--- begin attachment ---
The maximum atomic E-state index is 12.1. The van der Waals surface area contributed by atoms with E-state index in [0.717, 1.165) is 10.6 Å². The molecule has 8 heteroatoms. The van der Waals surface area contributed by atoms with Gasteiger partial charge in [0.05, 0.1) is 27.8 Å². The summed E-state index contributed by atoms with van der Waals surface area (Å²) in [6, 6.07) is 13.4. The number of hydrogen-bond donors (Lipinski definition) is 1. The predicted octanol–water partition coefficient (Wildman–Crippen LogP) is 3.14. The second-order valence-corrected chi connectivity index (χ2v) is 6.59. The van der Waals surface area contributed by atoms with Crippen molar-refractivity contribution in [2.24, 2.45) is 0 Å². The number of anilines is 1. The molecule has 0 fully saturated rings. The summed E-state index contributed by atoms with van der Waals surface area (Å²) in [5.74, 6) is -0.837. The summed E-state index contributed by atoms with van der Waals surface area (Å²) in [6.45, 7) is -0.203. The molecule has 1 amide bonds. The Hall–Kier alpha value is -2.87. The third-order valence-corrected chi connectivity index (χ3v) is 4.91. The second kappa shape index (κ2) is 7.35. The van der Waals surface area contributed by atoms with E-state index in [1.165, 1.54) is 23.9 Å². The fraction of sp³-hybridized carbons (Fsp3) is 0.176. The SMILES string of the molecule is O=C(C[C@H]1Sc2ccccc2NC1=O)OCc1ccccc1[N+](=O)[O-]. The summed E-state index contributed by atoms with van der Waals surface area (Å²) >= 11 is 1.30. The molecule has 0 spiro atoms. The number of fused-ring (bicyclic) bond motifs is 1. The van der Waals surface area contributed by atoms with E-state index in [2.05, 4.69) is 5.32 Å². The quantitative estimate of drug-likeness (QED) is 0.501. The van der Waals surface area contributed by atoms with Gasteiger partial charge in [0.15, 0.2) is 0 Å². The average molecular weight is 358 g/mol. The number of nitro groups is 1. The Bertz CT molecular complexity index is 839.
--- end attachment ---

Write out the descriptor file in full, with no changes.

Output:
The maximum atomic E-state index is 12.1. The van der Waals surface area contributed by atoms with E-state index in [0.717, 1.165) is 10.6 Å². The molecule has 8 heteroatoms. The van der Waals surface area contributed by atoms with Gasteiger partial charge in [0.05, 0.1) is 27.8 Å². The summed E-state index contributed by atoms with van der Waals surface area (Å²) in [6, 6.07) is 13.4. The number of hydrogen-bond donors (Lipinski definition) is 1. The predicted octanol–water partition coefficient (Wildman–Crippen LogP) is 3.14. The second-order valence-corrected chi connectivity index (χ2v) is 6.59. The van der Waals surface area contributed by atoms with Crippen molar-refractivity contribution in [2.24, 2.45) is 0 Å². The number of anilines is 1. The molecule has 0 fully saturated rings. The summed E-state index contributed by atoms with van der Waals surface area (Å²) in [5.74, 6) is -0.837. The summed E-state index contributed by atoms with van der Waals surface area (Å²) in [6.45, 7) is -0.203. The molecule has 1 amide bonds. The Hall–Kier alpha value is -2.87. The third-order valence-corrected chi connectivity index (χ3v) is 4.91. The second kappa shape index (κ2) is 7.35. The van der Waals surface area contributed by atoms with E-state index in [1.165, 1.54) is 23.9 Å². The fraction of sp³-hybridized carbons (Fsp3) is 0.176. The SMILES string of the molecule is O=C(C[C@H]1Sc2ccccc2NC1=O)OCc1ccccc1[N+](=O)[O-]. The summed E-state index contributed by atoms with van der Waals surface area (Å²) >= 11 is 1.30. The molecule has 0 spiro atoms. The number of fused-ring (bicyclic) bond motifs is 1. The van der Waals surface area contributed by atoms with E-state index in [2.05, 4.69) is 5.32 Å². The quantitative estimate of drug-likeness (QED) is 0.501. The van der Waals surface area contributed by atoms with Gasteiger partial charge in [0.15, 0.2) is 0 Å². The average molecular weight is 358 g/mol. The number of nitro groups is 1. The Bertz CT molecular complexity index is 839.